Pursuant to the hazard assessment requirements in 40 CFR Part 68, Subpart B, an owner or operator is required to conduct an offsite consequence analysis and analyze a worst-case release scenario and alternative release scenarios as part of a risk management plan (RMP). When completing these scenarios, public receptors need to be identified. A public receptor means offsite residences, institutions (e.g., schools, hospitals), industrial, commercial, and office buildings, parks, or recreational areas inhabited or occupied by the public at any time without restriction by the stationary source where members of the public could be exposed to toxic concentrations, radiant heat, or overpressure, as a result of an accidental release (§68.3). What are considered industrial buildings, commercial buildings, or recreational areas, and how can they be identified?
Industrial and commercial buildings include buildings used for industrial manufacturing, production, service, sales, business or other industrial or commercial activities. Recreational areas include land that is designed, constructed designated, or used for recreational activities. Examples are national, state, county, or city parts, other outdoor recreational areas such as golf courses or swimming pools and bodies of water (oceans, lakes, rivers, and streams) when used by the public for fishing, swimming, or boating. Public and private areas that are predictably used for hunting, fishing, bird watching, bike riding, hiking, or camping or other recreational use also would be considered recreational areas.. Most of these institutions or areas can be identified from local street maps.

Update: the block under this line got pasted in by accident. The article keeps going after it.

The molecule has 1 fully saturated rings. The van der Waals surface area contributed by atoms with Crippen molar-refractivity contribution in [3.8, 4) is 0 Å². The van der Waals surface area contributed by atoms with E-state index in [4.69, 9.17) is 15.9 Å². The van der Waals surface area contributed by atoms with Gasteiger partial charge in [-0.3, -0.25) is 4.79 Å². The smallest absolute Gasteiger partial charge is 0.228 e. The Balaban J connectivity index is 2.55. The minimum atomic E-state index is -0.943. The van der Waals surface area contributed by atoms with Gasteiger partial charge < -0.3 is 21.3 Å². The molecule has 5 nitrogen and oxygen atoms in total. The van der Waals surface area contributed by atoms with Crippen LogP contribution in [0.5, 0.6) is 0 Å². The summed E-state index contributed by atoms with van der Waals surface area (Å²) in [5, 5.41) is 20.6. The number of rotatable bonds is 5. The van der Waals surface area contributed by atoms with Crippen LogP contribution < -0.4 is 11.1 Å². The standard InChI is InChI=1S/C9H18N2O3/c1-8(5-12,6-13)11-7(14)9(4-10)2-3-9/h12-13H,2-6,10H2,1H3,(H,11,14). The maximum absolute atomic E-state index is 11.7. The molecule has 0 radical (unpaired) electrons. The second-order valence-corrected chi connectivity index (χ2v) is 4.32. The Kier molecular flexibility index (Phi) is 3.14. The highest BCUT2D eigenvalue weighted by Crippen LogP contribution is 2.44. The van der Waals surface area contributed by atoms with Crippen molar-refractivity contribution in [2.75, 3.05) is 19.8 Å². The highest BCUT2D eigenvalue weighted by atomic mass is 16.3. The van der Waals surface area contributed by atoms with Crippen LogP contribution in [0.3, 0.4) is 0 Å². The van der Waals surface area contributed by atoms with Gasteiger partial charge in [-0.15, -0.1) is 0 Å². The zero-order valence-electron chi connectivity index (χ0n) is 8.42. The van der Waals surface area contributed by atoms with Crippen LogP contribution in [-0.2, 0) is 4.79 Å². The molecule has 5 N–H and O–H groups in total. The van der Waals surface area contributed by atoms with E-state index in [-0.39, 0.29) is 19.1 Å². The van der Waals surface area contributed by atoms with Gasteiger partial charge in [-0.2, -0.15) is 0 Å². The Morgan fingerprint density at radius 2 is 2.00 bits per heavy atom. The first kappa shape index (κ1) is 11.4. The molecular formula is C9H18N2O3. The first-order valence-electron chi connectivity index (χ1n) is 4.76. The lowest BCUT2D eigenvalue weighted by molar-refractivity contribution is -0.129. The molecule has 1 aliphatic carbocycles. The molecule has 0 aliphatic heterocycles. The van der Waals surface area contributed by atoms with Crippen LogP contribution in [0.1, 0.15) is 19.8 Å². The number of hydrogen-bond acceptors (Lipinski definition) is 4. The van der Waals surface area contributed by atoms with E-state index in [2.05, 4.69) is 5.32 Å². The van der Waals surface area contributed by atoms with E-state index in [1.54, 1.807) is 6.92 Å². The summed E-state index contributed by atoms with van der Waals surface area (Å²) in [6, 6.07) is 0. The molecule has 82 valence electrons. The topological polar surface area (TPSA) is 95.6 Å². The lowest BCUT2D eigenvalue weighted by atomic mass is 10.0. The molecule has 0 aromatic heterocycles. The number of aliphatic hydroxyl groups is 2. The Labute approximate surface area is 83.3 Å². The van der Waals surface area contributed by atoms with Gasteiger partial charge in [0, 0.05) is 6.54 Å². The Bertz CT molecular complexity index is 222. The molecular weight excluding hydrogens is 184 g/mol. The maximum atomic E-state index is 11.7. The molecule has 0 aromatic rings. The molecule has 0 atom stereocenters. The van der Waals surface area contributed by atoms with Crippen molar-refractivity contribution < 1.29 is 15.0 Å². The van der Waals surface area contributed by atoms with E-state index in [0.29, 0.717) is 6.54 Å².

While roads and parking lots are generally not considered public receptors, a public road or parking lot where the public gathers, such as for street fairs, parades, and races, is considered a public receptor. Public receptors also include areas of a stationary source where the public may gather, including but not limited to an onsite park available to the public, parking lots used as carnival sites, or on-site picnic areas for public use. It is up to the owner or operator to account for such uses as public receptors.
It should be noted that the RMP only needs to identify which types of public receptors are within the circle defined by the endpoint for the worst-case and alternative release scenarios; the institutions and areas do not need to be listed out individually.
Additional information can be found in Chapters 2 and 4 of the General Guidance on Risk Management Programs for Chemical Accident Prevention (40 CFR Part 68) (EPA550-B-04-001), available at the following URL: